Research Papers

Control-Based Continuation of Unstable Periodic Orbits

[+] Author and Article Information
Jan Sieber1

Department of Mathematics, University of Portsmouth, PO1 3HF Portsmouth, UKjan.sieber@port.ac.uk

Bernd Krauskopf

Department of Engineering Mathematics, University of Bristol, Bristol BS8 1TR, UK

David Wagg, Simon Neild

Department of Mechanical Engineering, University of Bristol, Bristol BS8 1TR, UK

Alicia Gonzalez-Buelga

Department of Civil Engineering, Universitat Politècnica de Catalunya, 08034 Barcelona, Spain


Corresponding author.

J. Comput. Nonlinear Dynam 6(1), 011005 (Sep 28, 2010) (9 pages) doi:10.1115/1.4002101 History: Received April 30, 2009; Revised December 11, 2009; Published September 28, 2010; Online September 28, 2010

We present an experimental procedure to track periodic orbits through a fold (saddle-node) bifurcation and demonstrate it with a parametrically excited pendulum experiment where the tracking parameter is the amplitude of the excitation. Specifically, we track the initially stable period-one rotation of the pendulum through its fold bifurcation and along the unstable branch. The fold bifurcation itself corresponds to the minimal amplitude that supports sustained rotation. Our scheme is based on a modification of time-delayed feedback in a continuation setting and we show for an idealized model that it converges with the same efficiency as classical proportional-plus-derivative control.

Copyright © 2011 by American Society of Mechanical Engineers
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Figure 1

Loss of stability for the controlled system at frequency ω=3 Hz and gain G1=1 ms−2 and G2=0.5 ms−1 in Eqs. 3,4,7. Note that the uncontrolled pendulum 2 loses its stability already at the fold point. The fixed parameters were set to values corresponding to the experimental setup discussed in Sec. 4 (see Table 1).

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Figure 2

Loss of stability in the controlled system in the (ω,p)-plane for varying control gains G. The gains G vary from 0 to 34 in steps of 2. The thin dark curves show when systems 3,4, when using classical PD control with the control target ϕ0=ϕ∗, loses stability. The thick light curves show when systems 3,7 loses stability. Fixed parameters are as estimated for the physical pendulum discussed in Sec. 4; see Table 1.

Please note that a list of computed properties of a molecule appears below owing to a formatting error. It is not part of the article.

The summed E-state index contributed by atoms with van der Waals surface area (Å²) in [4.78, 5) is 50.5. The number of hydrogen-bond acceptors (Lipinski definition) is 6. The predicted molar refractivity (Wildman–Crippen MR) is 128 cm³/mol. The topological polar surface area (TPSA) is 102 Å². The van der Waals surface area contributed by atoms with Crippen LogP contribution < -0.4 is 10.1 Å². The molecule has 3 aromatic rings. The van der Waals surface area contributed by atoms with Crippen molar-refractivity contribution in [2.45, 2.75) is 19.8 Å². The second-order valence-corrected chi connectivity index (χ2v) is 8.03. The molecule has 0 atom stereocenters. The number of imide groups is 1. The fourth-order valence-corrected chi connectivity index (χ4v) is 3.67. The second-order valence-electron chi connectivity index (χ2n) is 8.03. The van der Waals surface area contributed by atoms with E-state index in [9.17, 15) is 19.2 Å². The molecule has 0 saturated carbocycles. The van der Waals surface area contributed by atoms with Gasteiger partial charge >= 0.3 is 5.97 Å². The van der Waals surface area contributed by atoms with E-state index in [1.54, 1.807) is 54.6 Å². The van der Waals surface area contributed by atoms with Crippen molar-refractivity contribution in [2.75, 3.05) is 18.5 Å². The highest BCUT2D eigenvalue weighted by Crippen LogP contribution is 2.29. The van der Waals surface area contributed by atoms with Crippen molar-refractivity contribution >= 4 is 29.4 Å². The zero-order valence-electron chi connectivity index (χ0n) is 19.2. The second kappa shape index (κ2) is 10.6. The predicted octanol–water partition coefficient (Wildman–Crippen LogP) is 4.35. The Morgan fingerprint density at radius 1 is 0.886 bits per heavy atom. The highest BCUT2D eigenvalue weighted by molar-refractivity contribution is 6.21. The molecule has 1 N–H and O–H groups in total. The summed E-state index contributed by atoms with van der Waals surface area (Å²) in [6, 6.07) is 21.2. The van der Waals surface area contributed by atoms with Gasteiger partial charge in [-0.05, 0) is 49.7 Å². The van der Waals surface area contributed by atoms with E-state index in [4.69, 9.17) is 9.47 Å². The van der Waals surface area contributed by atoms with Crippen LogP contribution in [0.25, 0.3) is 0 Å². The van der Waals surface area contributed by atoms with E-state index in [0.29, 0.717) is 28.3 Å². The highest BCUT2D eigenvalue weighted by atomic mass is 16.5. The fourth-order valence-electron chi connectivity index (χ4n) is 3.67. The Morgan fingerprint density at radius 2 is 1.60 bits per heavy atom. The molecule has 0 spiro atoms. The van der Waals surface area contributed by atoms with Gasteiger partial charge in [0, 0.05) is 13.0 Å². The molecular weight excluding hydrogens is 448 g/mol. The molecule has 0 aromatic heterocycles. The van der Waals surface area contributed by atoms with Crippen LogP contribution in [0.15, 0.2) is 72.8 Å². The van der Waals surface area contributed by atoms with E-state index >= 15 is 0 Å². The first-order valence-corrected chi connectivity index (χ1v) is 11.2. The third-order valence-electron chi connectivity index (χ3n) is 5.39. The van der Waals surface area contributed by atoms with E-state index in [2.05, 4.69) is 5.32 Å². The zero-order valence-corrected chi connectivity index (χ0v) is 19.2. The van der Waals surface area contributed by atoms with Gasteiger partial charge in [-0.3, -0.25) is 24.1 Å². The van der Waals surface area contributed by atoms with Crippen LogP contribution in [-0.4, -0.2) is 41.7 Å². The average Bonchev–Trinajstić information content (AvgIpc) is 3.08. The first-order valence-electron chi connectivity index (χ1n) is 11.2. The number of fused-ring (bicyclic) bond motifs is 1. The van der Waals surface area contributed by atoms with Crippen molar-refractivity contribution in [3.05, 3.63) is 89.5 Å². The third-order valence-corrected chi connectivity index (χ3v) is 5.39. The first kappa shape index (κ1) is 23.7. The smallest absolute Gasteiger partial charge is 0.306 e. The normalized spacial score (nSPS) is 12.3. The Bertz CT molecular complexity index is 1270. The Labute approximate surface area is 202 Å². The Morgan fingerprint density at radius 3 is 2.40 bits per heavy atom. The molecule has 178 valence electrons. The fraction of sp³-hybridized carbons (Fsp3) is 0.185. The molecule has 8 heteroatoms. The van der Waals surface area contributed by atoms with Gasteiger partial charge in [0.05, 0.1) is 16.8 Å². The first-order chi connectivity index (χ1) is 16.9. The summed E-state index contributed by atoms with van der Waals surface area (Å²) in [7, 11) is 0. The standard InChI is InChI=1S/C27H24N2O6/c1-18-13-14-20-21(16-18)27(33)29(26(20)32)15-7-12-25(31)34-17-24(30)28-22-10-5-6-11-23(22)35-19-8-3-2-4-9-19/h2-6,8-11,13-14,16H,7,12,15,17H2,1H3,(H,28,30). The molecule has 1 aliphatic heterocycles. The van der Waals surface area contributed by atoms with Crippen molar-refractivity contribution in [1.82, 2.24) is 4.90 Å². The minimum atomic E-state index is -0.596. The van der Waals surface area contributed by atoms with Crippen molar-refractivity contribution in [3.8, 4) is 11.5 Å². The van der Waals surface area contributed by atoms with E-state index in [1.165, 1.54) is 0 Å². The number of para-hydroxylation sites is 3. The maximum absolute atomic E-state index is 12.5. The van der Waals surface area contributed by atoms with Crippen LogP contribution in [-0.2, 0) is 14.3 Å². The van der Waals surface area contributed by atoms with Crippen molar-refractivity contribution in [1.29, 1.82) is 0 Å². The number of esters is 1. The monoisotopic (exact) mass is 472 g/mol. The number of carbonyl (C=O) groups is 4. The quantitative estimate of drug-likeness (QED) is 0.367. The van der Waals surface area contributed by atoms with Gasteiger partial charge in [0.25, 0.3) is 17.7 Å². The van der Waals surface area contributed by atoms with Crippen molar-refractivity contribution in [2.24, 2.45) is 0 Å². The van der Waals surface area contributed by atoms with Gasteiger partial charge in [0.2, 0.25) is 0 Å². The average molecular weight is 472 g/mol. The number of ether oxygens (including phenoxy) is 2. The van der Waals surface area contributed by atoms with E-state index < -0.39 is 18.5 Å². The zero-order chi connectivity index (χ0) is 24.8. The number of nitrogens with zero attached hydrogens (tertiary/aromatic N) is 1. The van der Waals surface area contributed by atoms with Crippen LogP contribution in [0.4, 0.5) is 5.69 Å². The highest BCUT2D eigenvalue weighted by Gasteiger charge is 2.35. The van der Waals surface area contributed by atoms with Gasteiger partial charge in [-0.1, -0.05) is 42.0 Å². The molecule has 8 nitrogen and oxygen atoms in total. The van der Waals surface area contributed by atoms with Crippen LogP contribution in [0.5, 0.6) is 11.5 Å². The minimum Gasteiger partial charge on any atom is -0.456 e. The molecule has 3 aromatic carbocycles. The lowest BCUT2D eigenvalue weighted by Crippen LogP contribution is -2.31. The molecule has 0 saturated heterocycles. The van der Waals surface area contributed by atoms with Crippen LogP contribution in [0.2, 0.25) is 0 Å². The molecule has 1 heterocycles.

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Figure 3

Experimental setup: (a) sketch and (b) photo showing the pendulum and the actuator. The dSpace board obtains ϕ=θ−ωt and outputs avg[ϕ] and yr by computing recursion 7, the ODEs 22,27, and the reset law 26 in real-time. The inputs p and ϕ̃0 are piecewise constant and obtained by recursion 29. See Fig. 7 for a typical time profile of inputs and outputs.

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Figure 4

Experimental continuation for frequency ω=4 Hz. The y-axis shows the average of ϕ, which corresponds to the phase of the pendulum relative to the pivot motion.

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Figure 5

Time profiles ϕ(t) of recorded periodic rotations. Each profile corresponds to one circle in Fig. 4 (only every second solution is plotted); see Table 1 for parameters.

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Figure 6

Overview of performed continuation runs in the forcing amplitude p for frequencies ranging from right to left between 2 Hz and 5 Hz. Continuations at smaller frequencies have a fold at higher amplitudes.

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Figure 7

Panel (a) shows a short time window of the signal ϕ(t)−ϕ0(t), entering the feedback loop (frequency ω=4 Hz). Open circles indicate that the signal ϕ−ϕ0 has been accepted as periodic (the map M1 is evaluated from the forcing interval before each open circle); the filled circles correspond to accepted fixed points of M1 (and, thus, to points on the curve shown in Fig. 4). The panels (b) and (c) show how the parameters p and ϕ̃0 have been varied by the iteration 29.



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